“We were in the Byrd game until the final possession, and in the Fairmont Senior game we felt good about a lot of the things that we did but we left some points on the board and gave up some big plays, and then the Frankfort game, I thought we kind of laid an egg honestly — we didn’t play very well,” Hays said. “But again, being in (big games) is the first step, and we’re starting to be in them. But Bluefield’s been in a ton of them.”
“Technically we won a playoff game (last week), but we’re not happy to have advanced the way we have against Keyser, and that sucks for them and all of the teams that don’t get to play,” Hall said. “We obviously aren’t satisfied with just making it to the quarterfinals, especially by forfeit.
“We’re really hungry.”
Those setbacks, for as painful as they’ve been, are also a testament to the Huskies and how far they’ve come as a program to the point that they hold so much weight.
Hays and his coaching staff have dug deep and gotten creative in resetting the program’s culture, from upgrading team facilities to implementing in-house leadership programs. It’s fostered a mutual respect and genuine love between players and coaches that has paid dividends on the field.
“I think we’re a lot closer as teammates because of the stuff we do off the field; we really care about each other a lot and we really care about our coaches a lot, and we try to play hard for each other,” Hall said. “If we rip into each other a little bit, we know it’s just tough love; we just want to get the best out of each other, and when we don’t get the best out of each other, we let each other know and normally that fixes it pretty quick.
“We love each other like brothers, coaches and players. We have a really tight bond.”
The players themselves, meanwhile, have invested full throttle in offseason weight training and spend more leisure time hanging out in the locker room, snack room, etc. This season, especially, they’ve grinded through the uncertainties of COVID-19 with unwavering commitment, Hays said.
“We got guys who during the summer, they’re working 40 hour weeks and then rolling in here and practicing every day,” Hays said.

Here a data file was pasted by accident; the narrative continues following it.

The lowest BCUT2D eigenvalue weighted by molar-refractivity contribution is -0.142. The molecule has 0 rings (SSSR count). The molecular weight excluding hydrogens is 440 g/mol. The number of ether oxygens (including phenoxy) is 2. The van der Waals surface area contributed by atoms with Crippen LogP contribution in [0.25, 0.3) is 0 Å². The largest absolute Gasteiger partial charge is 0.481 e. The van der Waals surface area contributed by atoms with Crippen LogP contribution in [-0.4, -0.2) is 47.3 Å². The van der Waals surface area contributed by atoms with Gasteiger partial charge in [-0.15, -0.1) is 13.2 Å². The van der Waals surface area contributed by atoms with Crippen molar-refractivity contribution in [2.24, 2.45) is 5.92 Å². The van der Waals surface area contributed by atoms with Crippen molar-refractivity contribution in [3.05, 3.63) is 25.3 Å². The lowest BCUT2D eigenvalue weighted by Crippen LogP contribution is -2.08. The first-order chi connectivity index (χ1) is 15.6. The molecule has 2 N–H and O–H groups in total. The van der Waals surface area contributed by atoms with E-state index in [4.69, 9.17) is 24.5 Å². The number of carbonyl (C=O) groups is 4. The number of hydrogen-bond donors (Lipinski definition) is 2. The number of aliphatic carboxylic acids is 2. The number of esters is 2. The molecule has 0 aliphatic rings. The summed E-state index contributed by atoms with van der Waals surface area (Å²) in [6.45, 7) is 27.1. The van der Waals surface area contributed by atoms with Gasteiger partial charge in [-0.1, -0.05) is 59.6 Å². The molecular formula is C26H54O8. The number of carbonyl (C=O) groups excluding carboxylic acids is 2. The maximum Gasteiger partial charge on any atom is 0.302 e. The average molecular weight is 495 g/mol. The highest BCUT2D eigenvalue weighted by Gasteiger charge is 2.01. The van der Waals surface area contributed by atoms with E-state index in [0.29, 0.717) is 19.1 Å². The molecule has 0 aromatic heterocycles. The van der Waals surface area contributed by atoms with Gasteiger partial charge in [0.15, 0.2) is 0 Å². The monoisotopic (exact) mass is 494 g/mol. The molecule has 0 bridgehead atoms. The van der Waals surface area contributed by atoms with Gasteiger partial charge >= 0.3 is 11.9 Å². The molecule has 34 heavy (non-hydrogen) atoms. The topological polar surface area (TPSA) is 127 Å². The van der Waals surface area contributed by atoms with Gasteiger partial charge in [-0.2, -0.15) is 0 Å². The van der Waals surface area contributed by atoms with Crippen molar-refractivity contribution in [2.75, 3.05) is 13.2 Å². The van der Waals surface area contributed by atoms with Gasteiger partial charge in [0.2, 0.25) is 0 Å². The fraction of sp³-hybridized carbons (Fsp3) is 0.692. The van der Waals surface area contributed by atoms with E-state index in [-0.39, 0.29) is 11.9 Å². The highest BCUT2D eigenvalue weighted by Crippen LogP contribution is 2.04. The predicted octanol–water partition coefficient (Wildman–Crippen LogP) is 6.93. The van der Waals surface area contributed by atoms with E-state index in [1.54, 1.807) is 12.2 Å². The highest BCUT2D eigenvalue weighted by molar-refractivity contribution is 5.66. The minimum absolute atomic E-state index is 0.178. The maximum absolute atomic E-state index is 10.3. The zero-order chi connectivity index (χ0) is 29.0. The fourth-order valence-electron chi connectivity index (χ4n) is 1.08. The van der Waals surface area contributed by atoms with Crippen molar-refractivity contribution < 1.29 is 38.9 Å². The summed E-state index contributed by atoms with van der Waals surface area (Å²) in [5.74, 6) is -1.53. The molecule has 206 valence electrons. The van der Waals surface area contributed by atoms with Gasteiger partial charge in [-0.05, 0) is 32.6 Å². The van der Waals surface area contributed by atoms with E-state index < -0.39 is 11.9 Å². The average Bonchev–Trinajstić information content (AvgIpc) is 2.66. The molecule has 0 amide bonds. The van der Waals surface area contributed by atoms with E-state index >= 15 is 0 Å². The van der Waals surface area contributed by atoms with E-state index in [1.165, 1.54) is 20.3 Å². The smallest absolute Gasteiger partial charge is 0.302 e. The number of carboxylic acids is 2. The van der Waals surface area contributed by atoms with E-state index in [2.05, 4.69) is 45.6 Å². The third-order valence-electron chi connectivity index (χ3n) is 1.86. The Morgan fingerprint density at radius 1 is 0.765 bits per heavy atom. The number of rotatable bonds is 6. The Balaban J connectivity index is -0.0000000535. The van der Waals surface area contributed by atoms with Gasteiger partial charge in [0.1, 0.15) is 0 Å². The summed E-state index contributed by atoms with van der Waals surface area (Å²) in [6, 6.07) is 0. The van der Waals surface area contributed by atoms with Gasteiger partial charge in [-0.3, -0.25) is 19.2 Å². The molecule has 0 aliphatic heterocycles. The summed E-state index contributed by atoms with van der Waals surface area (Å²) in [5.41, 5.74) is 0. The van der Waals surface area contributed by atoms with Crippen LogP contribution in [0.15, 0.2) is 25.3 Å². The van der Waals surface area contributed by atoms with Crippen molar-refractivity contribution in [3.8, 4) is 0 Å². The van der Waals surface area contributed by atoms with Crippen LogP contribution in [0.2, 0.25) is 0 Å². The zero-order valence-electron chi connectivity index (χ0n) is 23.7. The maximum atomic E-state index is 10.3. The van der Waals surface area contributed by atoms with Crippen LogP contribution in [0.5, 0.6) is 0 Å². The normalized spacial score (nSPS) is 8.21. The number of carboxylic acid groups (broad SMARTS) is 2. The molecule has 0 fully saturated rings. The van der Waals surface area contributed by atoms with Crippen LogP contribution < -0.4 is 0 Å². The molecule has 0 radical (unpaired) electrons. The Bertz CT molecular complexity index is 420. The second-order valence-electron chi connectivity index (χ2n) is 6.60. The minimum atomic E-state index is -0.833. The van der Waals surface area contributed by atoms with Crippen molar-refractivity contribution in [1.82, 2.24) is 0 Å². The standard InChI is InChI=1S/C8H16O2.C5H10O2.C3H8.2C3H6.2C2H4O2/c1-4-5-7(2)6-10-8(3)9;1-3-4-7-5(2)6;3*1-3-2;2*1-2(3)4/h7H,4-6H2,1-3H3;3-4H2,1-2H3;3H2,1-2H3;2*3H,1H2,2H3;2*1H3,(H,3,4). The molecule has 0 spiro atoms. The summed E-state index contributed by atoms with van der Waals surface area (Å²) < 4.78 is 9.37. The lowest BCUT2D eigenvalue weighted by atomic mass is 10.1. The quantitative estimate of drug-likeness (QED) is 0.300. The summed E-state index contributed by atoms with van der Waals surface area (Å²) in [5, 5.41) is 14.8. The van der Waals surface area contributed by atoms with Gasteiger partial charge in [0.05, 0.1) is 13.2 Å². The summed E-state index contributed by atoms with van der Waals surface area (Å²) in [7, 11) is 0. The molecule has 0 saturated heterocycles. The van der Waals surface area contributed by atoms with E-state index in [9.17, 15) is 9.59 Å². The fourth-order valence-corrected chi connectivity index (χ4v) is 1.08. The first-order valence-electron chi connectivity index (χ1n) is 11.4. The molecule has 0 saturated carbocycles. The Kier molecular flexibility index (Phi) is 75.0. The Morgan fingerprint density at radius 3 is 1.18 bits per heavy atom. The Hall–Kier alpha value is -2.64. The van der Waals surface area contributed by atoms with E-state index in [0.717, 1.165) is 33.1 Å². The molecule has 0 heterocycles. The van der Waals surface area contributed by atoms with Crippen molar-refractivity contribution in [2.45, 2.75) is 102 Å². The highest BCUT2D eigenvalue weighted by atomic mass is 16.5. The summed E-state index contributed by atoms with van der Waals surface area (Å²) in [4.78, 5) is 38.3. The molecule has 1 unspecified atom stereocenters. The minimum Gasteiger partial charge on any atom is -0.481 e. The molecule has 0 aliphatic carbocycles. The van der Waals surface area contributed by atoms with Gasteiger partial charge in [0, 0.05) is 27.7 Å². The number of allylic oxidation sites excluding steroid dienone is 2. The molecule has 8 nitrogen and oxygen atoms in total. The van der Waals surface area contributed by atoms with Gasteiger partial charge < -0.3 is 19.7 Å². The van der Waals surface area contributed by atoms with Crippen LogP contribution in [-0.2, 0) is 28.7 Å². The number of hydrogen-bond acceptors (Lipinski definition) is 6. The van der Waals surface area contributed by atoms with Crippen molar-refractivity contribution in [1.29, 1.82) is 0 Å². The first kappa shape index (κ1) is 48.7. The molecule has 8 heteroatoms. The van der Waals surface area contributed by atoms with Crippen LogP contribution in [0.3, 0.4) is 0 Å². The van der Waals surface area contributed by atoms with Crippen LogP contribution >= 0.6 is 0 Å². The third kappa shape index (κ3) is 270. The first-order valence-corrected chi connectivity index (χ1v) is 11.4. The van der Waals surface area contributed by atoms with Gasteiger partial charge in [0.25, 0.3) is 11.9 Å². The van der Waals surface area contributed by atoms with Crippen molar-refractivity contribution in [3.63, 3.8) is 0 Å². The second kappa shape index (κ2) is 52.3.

And on the field, North Marion has maximized the means of its talent by blending scheme with skill set.
Year in and year out, the Huskies always seem to have a new batch of gritty two-way lineman — dudes like Garrett Conaway, Jake Cochran, Chase Duckworth, and Kaden Hovatter this season — and a set of instinctual linebackers — Brock Troy and Tyler Curry. They always deploy a handful of playmakers and skill guys, with one in particular spooking defenses every week with their game-breaking abilities — wide receiver Tariq Miller — and have a dual threat quarterback to engineer it all — Hall.
Still, when one starts to measure the Huskies’ collective size and talent against the state’s true heavyweights, NMHS will generally enter as the underdog; toughness and scrap can compensate to an extent, but for North to truly crest the next level requires a dose of schematic novelty. That’s where the Huskies’ marriage between new-age concepts, such as run-pass option looks and spread formations, and old-school principles, such as physicality and toughness along both the offensive and defensive fronts, enters into the equation.
“I think the brand of football we have to play here has always got to meet some level of physicality, because the one thing about the kids we get here is they’re blue-collar, hard-working kids — they’re from families that go to work from 9-5 and work overtime and then they themselves are also working,” Hays said. “So I think you have to build around that first and foremost, but then you also have to look at your skill set and see the things that you can do, and I think the RPO game on the offensive side has really given us a dimension and identity that differentiates us from most everybody else around here.”
North Marion has put all the pieces — from the program’s culture, to the team’s work ethic, to the schematic nuance — into place, and now, as the No. 10-seeded Huskies head to Mitchell Stadium to face the No. 2-ranked Beavers in search of an ever elusive landmark victory for the program, it’s true gut-check time.
“This is really the point where you separate the men from the boys,” said Cochran, North’s senior center and defensive tackle. “We’ll have to play some of our best football.”